Supreme Court of Canada
Loblaw Groceterias Co. Ltd. v. City of Toronto,  S.C.R. 249
Loblaw Groceterias Co. Limited (Plaintiff) Appellant;
The Corporation of the City of Toronto (Defendant) Respondent.
1936: May 6, 27.
Present: Duff C.J. and Crocket, Davis, Kerwin and Hudson JJ.
ON APPEAL FROM THE COURT OF APPEAL FOR ONTARIO.
Assessment and taxation—Business assessment—Clause (cc) (added in 1933, c. 2, s. 2) of s. 9 (1) of Assessment Act, R.S.O. 1927, c. 238—“Distribution premises” for goods supplied to a chain of retail stores—Submission of questions under s. 84 of said Act.
Clause (cc) (added in 1933, c. 2, s. 2) of s. 9 (1) of the Assessment Act, R.S.O. 1927, c. 238, imposes upon “every person carrying on the business of selling or distributing goods * * * to a chain of more than five retail stores or shops in Ontario” a business assessment for a sum equal to 75 per cent. of the assessed value of the land occupied or used “in such business for a distribution premises, storage or warehouse” for such goods, or for an office used in connection with the business. Appellant company owned a chain of retail grocery stores and had in Toronto, Ontario, a large warehouse building in which it had its general administrative offices, and in which it stored goods until required by its stores, and from which it distributed goods by trucks to its stores. In respect of this building (and the land on which it stood) appellant was assessed under said clause (cc); this assessment was not in dispute. In 1934 appellant acquired land and built thereon, across a street from the said older building (and not
connected with it except by a small pipe tunnel under the street for housing pipes and wires for conveying steam heat, water, electricity and gas to the new building), a building used, (1) for a garage for housing appellant’s trucks, (2) as a repair shop for its trucks, and for servicing its cars used by its store supervisors in making inspections, and (3) as a carpenter, paint and repair shop for repairing shelving and other fixtures in the retail stores and doing repairs to said stores. In respect of this building also (and the land on which it stood), and as a parcel in itself, appellant was assessed by the City of Toronto under said clause (cc); and the question in dispute, on, a case stated by a County Court Judge under s. 84 of said Assessment Act, was whether appellant was (in respect of the latter building and land) properly so assessed.
Held: Appellant was not assessable under said clause (cc) in respect of the building and land secondly above described. It could not be said that the land was occupied or used by appellant in its business for distributive purposes in the sense that the two buildings taken together were occupied and used in its business for the storage and distribution of its goods. The occupation or use of the particular land assessed must be looked at; and the new building could not be said to come plainly within the words “distribution premises” within clause (cc), strictly read.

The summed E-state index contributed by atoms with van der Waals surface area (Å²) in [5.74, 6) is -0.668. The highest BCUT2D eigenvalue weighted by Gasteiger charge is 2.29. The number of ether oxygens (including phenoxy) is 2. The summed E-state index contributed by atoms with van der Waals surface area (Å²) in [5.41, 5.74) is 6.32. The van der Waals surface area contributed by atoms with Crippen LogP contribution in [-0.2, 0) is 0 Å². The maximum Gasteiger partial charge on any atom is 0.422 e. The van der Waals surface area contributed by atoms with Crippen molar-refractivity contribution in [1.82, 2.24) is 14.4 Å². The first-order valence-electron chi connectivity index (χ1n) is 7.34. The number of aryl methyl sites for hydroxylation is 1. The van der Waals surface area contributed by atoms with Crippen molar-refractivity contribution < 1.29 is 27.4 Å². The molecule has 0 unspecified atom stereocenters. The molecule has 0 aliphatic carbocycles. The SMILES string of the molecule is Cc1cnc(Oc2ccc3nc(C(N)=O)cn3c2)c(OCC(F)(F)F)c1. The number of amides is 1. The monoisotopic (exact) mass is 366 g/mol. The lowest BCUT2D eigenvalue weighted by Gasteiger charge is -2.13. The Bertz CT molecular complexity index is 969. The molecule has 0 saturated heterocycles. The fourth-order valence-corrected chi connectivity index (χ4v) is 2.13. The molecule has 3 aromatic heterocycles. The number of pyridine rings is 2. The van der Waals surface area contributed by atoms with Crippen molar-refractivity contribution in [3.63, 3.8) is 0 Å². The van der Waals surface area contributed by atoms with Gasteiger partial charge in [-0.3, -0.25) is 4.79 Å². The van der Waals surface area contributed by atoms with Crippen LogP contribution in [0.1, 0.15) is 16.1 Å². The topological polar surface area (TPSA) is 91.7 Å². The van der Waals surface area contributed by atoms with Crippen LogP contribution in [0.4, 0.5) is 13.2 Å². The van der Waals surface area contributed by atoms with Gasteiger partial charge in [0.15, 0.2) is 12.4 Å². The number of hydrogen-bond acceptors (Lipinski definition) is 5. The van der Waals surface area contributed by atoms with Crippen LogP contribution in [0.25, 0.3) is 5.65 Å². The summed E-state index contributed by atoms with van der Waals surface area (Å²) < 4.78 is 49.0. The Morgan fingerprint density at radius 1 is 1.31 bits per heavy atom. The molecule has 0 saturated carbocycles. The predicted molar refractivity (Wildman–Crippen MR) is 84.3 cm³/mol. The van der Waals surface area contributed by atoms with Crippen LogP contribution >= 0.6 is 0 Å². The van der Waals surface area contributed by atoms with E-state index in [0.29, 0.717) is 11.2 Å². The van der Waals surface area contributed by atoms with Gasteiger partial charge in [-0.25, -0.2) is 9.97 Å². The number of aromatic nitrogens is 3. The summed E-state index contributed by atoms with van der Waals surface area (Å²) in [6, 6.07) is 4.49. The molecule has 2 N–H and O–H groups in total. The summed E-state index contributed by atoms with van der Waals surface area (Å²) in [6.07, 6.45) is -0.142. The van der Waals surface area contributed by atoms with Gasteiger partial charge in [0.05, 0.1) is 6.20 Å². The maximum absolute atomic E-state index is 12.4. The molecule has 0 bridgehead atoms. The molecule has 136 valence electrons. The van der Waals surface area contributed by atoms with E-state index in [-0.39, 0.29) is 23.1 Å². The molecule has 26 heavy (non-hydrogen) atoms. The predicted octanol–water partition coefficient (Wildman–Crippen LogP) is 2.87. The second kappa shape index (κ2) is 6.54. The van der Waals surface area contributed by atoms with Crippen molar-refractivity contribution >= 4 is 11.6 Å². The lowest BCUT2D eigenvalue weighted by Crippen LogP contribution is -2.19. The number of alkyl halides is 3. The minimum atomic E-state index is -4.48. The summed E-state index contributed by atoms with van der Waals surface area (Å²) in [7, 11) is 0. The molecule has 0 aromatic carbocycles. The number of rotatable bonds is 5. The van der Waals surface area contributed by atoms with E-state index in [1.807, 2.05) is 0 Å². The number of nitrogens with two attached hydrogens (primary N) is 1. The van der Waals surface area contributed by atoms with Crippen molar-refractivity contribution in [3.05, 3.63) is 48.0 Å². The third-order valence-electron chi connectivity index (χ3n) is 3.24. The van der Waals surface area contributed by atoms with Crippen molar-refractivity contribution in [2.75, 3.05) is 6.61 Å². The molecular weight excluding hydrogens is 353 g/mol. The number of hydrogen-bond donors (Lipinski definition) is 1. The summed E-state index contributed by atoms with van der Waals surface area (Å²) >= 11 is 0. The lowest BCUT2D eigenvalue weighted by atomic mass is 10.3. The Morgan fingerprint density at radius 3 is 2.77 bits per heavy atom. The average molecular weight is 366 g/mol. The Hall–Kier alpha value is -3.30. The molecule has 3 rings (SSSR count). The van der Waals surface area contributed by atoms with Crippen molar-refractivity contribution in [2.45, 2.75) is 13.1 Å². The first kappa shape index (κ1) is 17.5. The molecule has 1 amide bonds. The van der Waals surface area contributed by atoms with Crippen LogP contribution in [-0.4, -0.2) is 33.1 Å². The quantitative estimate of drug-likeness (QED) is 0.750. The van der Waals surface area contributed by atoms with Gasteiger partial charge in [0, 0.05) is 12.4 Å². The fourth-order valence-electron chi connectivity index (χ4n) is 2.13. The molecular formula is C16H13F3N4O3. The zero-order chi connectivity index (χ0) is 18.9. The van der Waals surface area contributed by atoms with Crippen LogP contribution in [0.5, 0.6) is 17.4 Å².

The contention that the finding in the courts below that the land and building in question were used as distribution premises was a finding of fact which should not be interfered with, was rejected. The question raised was the proper construction of the statute (Sedgwick v. Watney,  A.C. 446).
The only questions that may be submitted by a County Court Judge under said s. 84 are questions directly affecting the particular assessment in appeal before him. It was not proper in the present case to submit further a general question whether the premises were assessable for business tax under any of the provisions of the Act.
APPEAL by Loblaw Groceterias Co. Ltd. from the judgment of the Court of Appeal for Ontario dismissing (Henderson J.A. dissenting) its appeal from the judgment of His Honour, Judge Lee, of the County Court of the County of York, confirming a certain assessment by the City of Toronto (respondent) of the appellant company for business assessment. The appeal to the Court of Appeal was by way of stated case pursuant to s. 84 of the Assessment Act, R.S.O. 1927, c. 238, and amendments. The material facts of the case are sufficiently stated in the judgment now reported, and are indicated in the above head-note. The appeal to this Court was allowed, with costs throughout.
G.A. Urquhart K.C. for the appellant.
J.P. Kent and W.G. Angus for the respondent.
The judgment of the court was delivered by
DAVIS J.—The appellant, Loblaw Groceterias Co. Limited, carries on business in the province of Ontario as retail grocers and owns a chain of more than five retail stores or shops in the province of Ontario. The head office of the company is in the city of Toronto.
In 1928 the appellant constructed a large warehouse building in the city of Toronto on lands bounded on the south by Fleet street, on the west by Bathurst street, on the north by Housey street and on the east by a railway siding.
The following are the uses to which this building has been and is put:
(a) The housing of the general administrative offices of the company.